• The investment profile and capabilities of various supply resources have changed and are projected to continue to change radically.
  • In particular, costs of new renewable plant continue to fall, and advances and availability of storage technologies, particularly pumped hydro, flexible gas-powered generation and distributed energy resources (DER) are emerging as core components to a low cost and reliable energy future.

Commercial boom
The long-predicted jump in commercial-sized systems – those of more than 15 kW – is finally happening. Such demand accounted for a quarter of June’s PV demand, according to Ric Brazzale, chairman of Green Energy Markets.

“If we continue on at the same rate of installations we will end the year at between 1450 MW to 1500 MW – this will be more than 30 per cent higher than the 1100 MW installed last year,” he said.

However, when emerging demand for power stations of 100 kW or larger capacity is included, the full size of the market is likely to be much larger by the end of this year. So far 639 MW of such systems have been accredited this year and Green Energy Markets predicts another 1400 MW will be completed or accredited by December.

All up, total solar installations could approach 4000 MW or close to triple the previous record set in 2017. Not only did we see records falling for both rooftop solar and large-scale renewables, but the Clean Energy Regulator also announced that there are enough projects now committed to meet the 2020 Renewable Energy Target (RET).

Rapid Payback
Commercial users can better match energy generation with their own demands than households. Payback can be measured, with expectations at 3-4 years, and that is reducing with rising energy prices.

In 2018, renewable energy represented the lowest-cost type of new energy generation that can be built. This not only makes wind and solar an extremely attractive investment, but it also means the unprecedented program of works is expected to reduce power bills by hundreds of dollars every year.

The world’s biggest battery – built after a Twitter conversation between Tesla’s Elon Musk and Australian tech billionaire Mike Cannon-Brookes – is now up and running in South Australia at Neoen’s Hornsdale Wind Farm. It has already proven its worth, responding quickly when the coal-fired Loy Yang power plant tripped and went offline, effortlessly outpacing traditional generators to help stabilise the electricity system.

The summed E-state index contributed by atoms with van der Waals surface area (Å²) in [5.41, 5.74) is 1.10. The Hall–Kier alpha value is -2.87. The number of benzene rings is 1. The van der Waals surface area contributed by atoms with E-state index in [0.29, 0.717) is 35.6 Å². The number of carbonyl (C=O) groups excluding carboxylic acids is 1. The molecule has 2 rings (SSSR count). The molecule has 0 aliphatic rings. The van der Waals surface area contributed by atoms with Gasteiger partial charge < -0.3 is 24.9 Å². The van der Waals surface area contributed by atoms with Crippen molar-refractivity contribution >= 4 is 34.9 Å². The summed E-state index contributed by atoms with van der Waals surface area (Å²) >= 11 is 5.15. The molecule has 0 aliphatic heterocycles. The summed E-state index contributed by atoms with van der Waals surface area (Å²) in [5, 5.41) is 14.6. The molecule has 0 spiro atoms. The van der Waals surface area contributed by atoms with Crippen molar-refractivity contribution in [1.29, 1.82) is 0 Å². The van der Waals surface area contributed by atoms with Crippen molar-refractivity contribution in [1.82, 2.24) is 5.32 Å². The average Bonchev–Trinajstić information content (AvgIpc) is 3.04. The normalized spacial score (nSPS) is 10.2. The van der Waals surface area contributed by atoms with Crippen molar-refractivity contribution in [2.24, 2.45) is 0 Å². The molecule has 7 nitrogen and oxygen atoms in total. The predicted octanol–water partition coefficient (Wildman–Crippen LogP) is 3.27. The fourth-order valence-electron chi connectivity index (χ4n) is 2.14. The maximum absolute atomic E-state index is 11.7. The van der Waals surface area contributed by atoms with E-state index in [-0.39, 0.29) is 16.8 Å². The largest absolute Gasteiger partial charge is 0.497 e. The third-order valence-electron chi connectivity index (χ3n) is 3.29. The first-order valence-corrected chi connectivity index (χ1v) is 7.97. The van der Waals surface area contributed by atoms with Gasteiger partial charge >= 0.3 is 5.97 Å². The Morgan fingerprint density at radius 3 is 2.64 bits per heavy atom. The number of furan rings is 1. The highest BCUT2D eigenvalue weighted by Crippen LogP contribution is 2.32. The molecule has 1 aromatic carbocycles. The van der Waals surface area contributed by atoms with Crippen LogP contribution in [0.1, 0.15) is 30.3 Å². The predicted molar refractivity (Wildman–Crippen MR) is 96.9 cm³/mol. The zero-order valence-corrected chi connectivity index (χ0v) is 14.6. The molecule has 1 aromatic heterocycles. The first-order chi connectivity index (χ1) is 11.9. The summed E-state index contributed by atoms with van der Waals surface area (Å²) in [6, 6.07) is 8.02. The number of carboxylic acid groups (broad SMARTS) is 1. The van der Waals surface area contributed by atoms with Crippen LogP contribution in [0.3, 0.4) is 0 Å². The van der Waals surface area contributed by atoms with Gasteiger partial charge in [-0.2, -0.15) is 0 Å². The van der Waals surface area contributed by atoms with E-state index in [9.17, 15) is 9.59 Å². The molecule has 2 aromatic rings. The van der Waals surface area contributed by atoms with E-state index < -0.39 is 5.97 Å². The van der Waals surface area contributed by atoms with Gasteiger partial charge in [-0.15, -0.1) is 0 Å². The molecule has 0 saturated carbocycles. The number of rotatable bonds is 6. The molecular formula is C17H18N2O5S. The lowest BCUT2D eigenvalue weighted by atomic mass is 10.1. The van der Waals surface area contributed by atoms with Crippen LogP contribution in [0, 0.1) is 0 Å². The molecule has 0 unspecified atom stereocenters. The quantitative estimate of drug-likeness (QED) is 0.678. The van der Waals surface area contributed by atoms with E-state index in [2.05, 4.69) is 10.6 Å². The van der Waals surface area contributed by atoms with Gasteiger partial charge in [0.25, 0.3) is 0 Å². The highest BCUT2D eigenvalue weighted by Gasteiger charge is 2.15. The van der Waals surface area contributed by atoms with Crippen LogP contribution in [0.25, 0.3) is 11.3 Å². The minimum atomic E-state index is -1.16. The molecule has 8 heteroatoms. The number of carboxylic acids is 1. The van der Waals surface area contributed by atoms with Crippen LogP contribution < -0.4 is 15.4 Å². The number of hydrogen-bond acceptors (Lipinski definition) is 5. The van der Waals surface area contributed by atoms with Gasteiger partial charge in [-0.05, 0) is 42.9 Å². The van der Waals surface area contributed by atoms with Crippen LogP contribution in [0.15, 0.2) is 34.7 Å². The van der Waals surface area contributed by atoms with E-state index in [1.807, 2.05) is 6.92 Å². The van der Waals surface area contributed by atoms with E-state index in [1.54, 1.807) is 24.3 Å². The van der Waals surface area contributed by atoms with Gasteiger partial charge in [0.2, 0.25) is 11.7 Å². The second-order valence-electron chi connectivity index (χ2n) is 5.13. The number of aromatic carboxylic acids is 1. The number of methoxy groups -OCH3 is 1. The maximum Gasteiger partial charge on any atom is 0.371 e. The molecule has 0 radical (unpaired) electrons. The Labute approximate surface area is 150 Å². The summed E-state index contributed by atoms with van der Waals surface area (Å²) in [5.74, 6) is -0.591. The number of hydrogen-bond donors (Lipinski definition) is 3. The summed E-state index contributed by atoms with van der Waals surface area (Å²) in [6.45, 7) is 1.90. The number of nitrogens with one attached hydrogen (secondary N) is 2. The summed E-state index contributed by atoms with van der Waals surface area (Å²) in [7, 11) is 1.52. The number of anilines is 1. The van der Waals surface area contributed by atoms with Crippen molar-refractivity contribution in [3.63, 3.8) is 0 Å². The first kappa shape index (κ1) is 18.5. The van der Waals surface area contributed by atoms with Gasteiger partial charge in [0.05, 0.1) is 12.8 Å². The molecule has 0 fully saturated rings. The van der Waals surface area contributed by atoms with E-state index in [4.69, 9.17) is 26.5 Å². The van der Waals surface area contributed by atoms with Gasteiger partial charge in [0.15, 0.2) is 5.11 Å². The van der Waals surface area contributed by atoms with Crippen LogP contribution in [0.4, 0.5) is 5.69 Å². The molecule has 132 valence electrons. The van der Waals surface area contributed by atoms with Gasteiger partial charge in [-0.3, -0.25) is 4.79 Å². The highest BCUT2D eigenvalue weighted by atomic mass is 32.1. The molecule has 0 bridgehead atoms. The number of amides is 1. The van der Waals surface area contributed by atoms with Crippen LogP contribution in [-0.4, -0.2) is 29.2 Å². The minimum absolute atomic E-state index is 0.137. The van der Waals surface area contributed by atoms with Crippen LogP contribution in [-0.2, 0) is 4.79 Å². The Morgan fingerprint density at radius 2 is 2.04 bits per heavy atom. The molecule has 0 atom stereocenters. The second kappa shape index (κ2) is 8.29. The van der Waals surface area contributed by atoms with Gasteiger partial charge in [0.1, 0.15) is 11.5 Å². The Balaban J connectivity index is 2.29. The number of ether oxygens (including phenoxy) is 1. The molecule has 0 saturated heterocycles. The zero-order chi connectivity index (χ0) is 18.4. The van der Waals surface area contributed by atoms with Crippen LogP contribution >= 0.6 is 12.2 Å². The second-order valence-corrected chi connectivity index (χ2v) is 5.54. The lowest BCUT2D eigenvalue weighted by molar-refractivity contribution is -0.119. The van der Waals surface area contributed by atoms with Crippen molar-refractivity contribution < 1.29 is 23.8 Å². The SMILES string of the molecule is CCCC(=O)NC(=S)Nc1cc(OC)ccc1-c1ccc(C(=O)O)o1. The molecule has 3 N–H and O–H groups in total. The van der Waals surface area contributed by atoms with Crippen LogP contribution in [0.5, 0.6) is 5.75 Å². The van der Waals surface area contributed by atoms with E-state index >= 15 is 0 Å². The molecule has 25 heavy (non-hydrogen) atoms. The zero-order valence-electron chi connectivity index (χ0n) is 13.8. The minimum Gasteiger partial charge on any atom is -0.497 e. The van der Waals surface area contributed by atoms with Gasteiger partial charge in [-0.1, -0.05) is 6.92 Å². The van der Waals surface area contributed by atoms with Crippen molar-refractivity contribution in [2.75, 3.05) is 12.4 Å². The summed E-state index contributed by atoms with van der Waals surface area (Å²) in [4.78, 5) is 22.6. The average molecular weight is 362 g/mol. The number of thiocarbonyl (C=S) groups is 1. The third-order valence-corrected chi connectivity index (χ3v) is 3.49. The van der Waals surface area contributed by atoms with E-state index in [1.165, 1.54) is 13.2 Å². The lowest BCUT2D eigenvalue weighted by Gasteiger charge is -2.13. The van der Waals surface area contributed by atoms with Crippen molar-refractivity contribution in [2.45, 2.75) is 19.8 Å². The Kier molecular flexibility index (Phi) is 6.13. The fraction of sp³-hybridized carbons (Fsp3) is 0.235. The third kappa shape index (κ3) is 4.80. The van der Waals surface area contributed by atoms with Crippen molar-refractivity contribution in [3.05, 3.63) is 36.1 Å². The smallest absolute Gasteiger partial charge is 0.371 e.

In recent years, solar panels installed on homes and businesses and towering wind turbines placed on hilltops have become a common sight. Currently, renewable energy is a highly debated topic in Australia and around the country, especially in the face of global warming, rising energy costs and increased instability of the grid.

Renewable Energy creates more decentralised jobs

From wind and solar farms built where there is an excellent resource, to millions of roof top solar generators, renewable energy is disrupting the traditional way we organise and regulate our power systems.

The key characteristic of renewable energy development is its distributed, decentralised form. Instead of a small number of large generators feeding power through transmission and distribution networks to electricity customers, clean energy generators are located at multiple locations across our states and regions.

The states and territories have responsibility for energy policy and have been the innovators in driving and supporting renewable energy development. Reverse auctions for large-scale renewable energy generation, awarding long-term offtake agreements (contracts for difference) was first implemented by the ACT government and has subsequently been adopted by the Victorian and Queensland governments.